116. Oxfam France
117. Partnership Africa Canada
118. PAX for Peace
119. Pax Christi, Deutsche Sektion
120. People for People
121. Polish Institute for Human Rights and Business
122. Pon and Ponnya Hill Resources Watch Group
123. PowerShift e.V. (Germany)
124. PREMICONGO (Protection des écorégions de miombo au Congo)
125. Publish What You Pay International
126. PWYP – Liberia
127. PWYP UK
128. REDES (a network of 54 NGOs)
129. Research Group “Human rights and globalization”
130. Réseau Belge Ressources Naturelles-Belgisch Netwerk Natuurlijke Rijkdommen
131. Rete Pace per il Congo
133. Scottish Catholic International Aid Fund (SCIAF)
134. Servicio Agropecuario para la Investigación y Promoción Económica (SAIPE)
135. Shwe Gas Movement (SGM)
136. Sherpa
137. SJ Around the Bay
138. Slovak Centre for Communication and Development
139. Social Care Volunteer Group
140. Social Program Aid for Civil Education (SPACE)
141. SOLdePaz.Pachakuti
142. Solidarietà e Cooperazione CIPSI
143. SOMO
144. Stop Mad Mining
145. Südwind, Austria
146. SÜDWIND e.V., Germany
147. Swedwatch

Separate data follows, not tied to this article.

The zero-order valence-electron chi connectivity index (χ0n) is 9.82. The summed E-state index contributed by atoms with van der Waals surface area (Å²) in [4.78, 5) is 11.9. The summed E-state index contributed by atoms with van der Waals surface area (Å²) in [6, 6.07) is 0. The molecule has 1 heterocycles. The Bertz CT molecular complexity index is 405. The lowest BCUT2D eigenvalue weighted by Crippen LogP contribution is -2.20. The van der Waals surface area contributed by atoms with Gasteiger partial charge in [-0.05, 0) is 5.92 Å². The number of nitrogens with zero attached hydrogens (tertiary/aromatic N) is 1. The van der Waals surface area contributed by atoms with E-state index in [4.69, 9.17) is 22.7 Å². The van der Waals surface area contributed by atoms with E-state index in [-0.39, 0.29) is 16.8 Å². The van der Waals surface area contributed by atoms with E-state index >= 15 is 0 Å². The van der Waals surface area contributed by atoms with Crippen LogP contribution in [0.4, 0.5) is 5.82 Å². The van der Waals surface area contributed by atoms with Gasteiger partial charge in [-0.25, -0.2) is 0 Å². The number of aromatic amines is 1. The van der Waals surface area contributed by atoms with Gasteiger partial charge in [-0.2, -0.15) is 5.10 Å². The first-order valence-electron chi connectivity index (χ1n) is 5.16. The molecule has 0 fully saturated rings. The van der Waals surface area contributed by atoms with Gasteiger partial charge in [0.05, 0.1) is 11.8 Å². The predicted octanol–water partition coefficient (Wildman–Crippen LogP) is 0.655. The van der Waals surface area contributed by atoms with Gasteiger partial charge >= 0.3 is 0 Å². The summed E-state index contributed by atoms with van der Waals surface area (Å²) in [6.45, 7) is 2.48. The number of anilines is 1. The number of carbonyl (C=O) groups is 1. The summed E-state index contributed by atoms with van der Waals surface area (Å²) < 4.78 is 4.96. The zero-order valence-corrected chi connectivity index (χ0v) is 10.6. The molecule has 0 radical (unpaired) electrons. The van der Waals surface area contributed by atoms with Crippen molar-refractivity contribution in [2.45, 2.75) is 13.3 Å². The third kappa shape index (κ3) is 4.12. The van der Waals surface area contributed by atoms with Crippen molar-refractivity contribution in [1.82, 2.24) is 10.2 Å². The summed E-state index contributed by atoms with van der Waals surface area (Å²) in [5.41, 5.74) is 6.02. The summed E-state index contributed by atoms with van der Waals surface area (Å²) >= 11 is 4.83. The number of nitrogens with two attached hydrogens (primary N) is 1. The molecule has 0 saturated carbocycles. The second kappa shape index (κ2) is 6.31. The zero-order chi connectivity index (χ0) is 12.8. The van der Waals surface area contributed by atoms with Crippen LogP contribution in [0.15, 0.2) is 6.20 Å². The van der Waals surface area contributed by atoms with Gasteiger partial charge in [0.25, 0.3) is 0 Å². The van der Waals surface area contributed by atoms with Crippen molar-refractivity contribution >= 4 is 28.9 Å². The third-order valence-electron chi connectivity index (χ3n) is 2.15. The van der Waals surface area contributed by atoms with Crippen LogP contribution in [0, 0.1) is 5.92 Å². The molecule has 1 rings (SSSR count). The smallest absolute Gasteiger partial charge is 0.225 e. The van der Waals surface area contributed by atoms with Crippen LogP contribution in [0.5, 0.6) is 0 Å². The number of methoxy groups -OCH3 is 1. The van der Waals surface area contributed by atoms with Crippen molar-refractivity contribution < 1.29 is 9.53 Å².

148. Swiss Working Group on Colombia / Grupo de Trabajo Suiza Colombia
149. Synergies des Femmes pour les victimes des Violences Sexuelles (SFVS)
150. Torang Trust
151. Wacam
152. Walk Free
153. Wan Lark Rural Development Foundation Rakhaine (Arakan)
154. Welthaus Diözese Graz-Seckau
155. Welthaus of the Diocese of Linz
156. Zomi Student Association (Universities Myanmar)
157. 88 Rakhine Generation Social Development Organization

We need a mandatory due diligence regulation on conflict minerals
Statement on behalf of PowerShift, CIR and Stop Mad Mining
The Parliament Magazine – issue 412
18 May 2015
The European Union depends heavily on imports of natural resources, such as minerals and metals that make up products like mobile phones. The exploitation and trade of these natural resources can lead in many countries to human rights violations and environmental destruction. Furthermore, in some countries like the Democratic Republic of Congo, Colombia or Myanmar, the trade in minerals fuels violent conflicts and abusive actors.